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The Long Way Home: a distressing Gordian knot


- Sergi Pérez competes in Seville by boldly showing 24 hours of the life of a man immersed in a quasi animal state of rage and pain

The Long Way Home: a distressing Gordian knot
Borja Espinosa in The Long Way Home

Joel (Borja Espinosa) wakes up with his bedclothes all tumbled. He calls Elvis, his dog, but it doesn't come. He looks for it around the house and finds it motionless, on the verge of death. He calls for help, picks up the huge animal and goes out into the street in search of a solution... perhaps not just for his pet. That's where his erratic and visceral wandering begins. He's furious and tense as he wanders about a faded Barcelona where he will have chance encounters in his desire to return home, to take refuge. This is the crytpic and symbolist plot of The Long Way Home [+see also:
interview: Sergi Pérez
film profile
Sergi Pérez's debut film and the only Spanish title competing in the Official Section of the 11th Seville European Film Festival.

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His camera, like in a Dardenne brothers movie, will stick – except in some isolated scenes that lighten the overall oppressive tone, filmed from a distance or through windows – to the back of Joel's neck, even if so much proximity to such a melancholy – and at times disagreeable- character will cause the viewer to feel uncomfortable and repulse them, as his actions are not courageous or ethical, and by no means rational. But, even so, we will gradually learn that this guy scrapes by in a traumatic, irascible and highly conflictual state: something happened to his partner and he, weighed down by this animal that represents many things, has not yet accepted that loss.

Filmed in three distinct stages, based on the financing that was collected over a period of time, The Long Way Home was created off the cuff: following the first days of filming, the director revised what had been shot so as to continue smoothin the edges of a script barely 40 pages long (written together with Eric Navarro and Roger Padilla) which, as this 38 year old filmmaker and Bergman devotee claims and his frames confirm, came from inside him, from his stomach, from his dark side.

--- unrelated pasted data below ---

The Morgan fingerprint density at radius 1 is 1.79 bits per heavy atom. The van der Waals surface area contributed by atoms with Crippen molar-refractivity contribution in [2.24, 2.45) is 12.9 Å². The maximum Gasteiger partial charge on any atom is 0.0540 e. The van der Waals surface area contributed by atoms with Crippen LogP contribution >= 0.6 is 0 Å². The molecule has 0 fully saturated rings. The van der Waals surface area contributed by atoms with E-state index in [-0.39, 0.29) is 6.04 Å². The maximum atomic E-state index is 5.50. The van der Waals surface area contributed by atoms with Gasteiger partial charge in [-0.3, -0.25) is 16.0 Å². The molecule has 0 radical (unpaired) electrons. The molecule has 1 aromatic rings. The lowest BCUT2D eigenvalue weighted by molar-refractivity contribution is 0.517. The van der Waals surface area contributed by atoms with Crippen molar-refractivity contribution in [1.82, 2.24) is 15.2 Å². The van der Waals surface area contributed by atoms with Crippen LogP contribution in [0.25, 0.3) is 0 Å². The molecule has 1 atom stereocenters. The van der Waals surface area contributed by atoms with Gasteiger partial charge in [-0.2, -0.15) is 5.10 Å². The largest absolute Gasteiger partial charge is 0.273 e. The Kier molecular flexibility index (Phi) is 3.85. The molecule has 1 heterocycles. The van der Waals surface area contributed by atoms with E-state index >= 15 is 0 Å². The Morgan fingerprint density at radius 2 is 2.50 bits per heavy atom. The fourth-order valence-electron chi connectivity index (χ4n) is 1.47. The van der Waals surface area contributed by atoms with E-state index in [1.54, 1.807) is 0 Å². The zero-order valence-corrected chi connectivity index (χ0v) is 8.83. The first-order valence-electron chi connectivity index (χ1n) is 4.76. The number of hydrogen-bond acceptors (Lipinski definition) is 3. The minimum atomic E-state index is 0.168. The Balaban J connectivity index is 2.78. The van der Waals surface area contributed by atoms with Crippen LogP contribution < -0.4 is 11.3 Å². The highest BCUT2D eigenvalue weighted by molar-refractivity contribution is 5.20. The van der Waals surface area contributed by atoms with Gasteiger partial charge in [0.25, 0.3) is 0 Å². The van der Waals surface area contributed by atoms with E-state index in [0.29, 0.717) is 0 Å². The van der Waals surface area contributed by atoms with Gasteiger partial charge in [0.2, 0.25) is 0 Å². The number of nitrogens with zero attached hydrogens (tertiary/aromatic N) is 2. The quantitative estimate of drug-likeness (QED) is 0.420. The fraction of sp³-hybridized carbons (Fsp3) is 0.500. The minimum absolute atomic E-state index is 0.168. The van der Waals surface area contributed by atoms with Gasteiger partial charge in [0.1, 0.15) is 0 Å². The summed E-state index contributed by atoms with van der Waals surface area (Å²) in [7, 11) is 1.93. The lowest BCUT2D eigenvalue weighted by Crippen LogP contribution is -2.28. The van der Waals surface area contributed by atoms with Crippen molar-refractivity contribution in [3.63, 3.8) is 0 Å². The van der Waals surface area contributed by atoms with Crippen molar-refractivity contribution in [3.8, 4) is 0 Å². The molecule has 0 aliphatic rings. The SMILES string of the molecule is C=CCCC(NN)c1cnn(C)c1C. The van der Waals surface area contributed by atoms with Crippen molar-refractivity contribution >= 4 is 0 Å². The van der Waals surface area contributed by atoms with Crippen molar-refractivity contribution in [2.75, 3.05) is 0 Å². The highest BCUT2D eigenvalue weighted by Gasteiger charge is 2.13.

So a total of just 16 days filming to complete this movie about an injured man who's trying to climb out of his black hole by wandering around, abusing others and himself, in search of strong stimuli, bordering on insanity and wanting to return to the cave where he believes he's safe from an inescapable and devastating reality. However, those shady, depressing and absurd deeds will help him to gradually undo the Gordian knot that imprisons him in a downward spiral.

From our theatre seats we'll bear witness to that whole painful process, to an intimacy so raw that it's not always pleasant to watch: thus at times we'll want to hug the protagonist and at others, on the contrary, tell him to go to hell. That's what's brought about by this film produced by the NIU D´INDI collective, far removed from the colourful pop of the shortfilm New Dress with which Sergi Pérez tackled – with the same courage that he now shows with the theme of mourning - the issue of child transexuality. With The Long Way Home he confirms that his strength is still that of coping with auteur challenges, and no better place than to do it in this square for the 11th Seville European Film Festival.

(Translated from Spanish)

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